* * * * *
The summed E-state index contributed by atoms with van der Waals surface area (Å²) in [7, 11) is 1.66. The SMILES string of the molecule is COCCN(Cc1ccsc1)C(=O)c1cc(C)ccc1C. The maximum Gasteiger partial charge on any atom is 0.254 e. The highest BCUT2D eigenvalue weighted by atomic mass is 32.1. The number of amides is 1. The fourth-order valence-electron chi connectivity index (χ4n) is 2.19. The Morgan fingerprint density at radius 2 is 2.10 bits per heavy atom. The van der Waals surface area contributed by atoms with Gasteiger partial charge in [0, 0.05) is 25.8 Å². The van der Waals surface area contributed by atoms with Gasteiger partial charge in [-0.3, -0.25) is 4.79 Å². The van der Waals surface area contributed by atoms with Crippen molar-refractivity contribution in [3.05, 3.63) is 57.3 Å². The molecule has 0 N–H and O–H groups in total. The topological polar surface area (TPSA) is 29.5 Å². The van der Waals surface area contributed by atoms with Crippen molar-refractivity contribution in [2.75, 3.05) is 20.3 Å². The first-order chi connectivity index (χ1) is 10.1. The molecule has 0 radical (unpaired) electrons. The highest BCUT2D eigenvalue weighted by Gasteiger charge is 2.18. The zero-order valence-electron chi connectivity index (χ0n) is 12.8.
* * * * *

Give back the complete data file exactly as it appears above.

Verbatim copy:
The summed E-state index contributed by atoms with van der Waals surface area (Å²) in [7, 11) is 1.66. The SMILES string of the molecule is COCCN(Cc1ccsc1)C(=O)c1cc(C)ccc1C. The maximum Gasteiger partial charge on any atom is 0.254 e. The highest BCUT2D eigenvalue weighted by atomic mass is 32.1. The number of amides is 1. The fourth-order valence-electron chi connectivity index (χ4n) is 2.19. The Morgan fingerprint density at radius 2 is 2.10 bits per heavy atom. The van der Waals surface area contributed by atoms with Gasteiger partial charge in [0, 0.05) is 25.8 Å². The van der Waals surface area contributed by atoms with Gasteiger partial charge in [-0.3, -0.25) is 4.79 Å². The van der Waals surface area contributed by atoms with Crippen molar-refractivity contribution in [3.05, 3.63) is 57.3 Å². The molecule has 0 N–H and O–H groups in total. The topological polar surface area (TPSA) is 29.5 Å². The van der Waals surface area contributed by atoms with Crippen molar-refractivity contribution in [2.75, 3.05) is 20.3 Å². The first-order chi connectivity index (χ1) is 10.1. The molecule has 0 radical (unpaired) electrons. The highest BCUT2D eigenvalue weighted by Gasteiger charge is 2.18. The zero-order valence-electron chi connectivity index (χ0n) is 12.8.